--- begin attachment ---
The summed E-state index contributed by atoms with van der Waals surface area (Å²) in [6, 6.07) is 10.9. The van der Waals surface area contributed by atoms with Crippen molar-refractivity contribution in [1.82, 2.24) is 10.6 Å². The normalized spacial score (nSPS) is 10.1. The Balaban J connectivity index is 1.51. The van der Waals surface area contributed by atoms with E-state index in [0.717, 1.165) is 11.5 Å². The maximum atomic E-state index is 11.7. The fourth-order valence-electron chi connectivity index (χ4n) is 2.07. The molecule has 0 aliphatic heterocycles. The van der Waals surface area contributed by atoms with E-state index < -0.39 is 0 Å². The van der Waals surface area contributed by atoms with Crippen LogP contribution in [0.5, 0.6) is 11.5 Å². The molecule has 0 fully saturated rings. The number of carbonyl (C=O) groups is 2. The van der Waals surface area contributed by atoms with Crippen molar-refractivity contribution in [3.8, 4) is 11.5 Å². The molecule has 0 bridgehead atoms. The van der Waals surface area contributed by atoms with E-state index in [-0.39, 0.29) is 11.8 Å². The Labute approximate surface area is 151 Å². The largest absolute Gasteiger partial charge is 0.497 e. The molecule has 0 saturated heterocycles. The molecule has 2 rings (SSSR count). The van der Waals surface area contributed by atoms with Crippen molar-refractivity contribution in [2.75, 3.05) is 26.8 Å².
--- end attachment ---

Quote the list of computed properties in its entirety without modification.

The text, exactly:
The summed E-state index contributed by atoms with van der Waals surface area (Å²) in [6, 6.07) is 10.9. The van der Waals surface area contributed by atoms with Crippen molar-refractivity contribution in [1.82, 2.24) is 10.6 Å². The normalized spacial score (nSPS) is 10.1. The Balaban J connectivity index is 1.51. The van der Waals surface area contributed by atoms with E-state index in [0.717, 1.165) is 11.5 Å². The maximum atomic E-state index is 11.7. The fourth-order valence-electron chi connectivity index (χ4n) is 2.07. The molecule has 0 aliphatic heterocycles. The van der Waals surface area contributed by atoms with E-state index < -0.39 is 0 Å². The van der Waals surface area contributed by atoms with Crippen LogP contribution in [0.5, 0.6) is 11.5 Å². The molecule has 0 fully saturated rings. The number of carbonyl (C=O) groups is 2. The van der Waals surface area contributed by atoms with Crippen molar-refractivity contribution in [3.8, 4) is 11.5 Å². The molecule has 0 bridgehead atoms. The van der Waals surface area contributed by atoms with E-state index in [-0.39, 0.29) is 11.8 Å². The Labute approximate surface area is 151 Å². The largest absolute Gasteiger partial charge is 0.497 e. The molecule has 0 saturated heterocycles. The molecule has 2 rings (SSSR count). The van der Waals surface area contributed by atoms with Crippen molar-refractivity contribution in [2.75, 3.05) is 26.8 Å².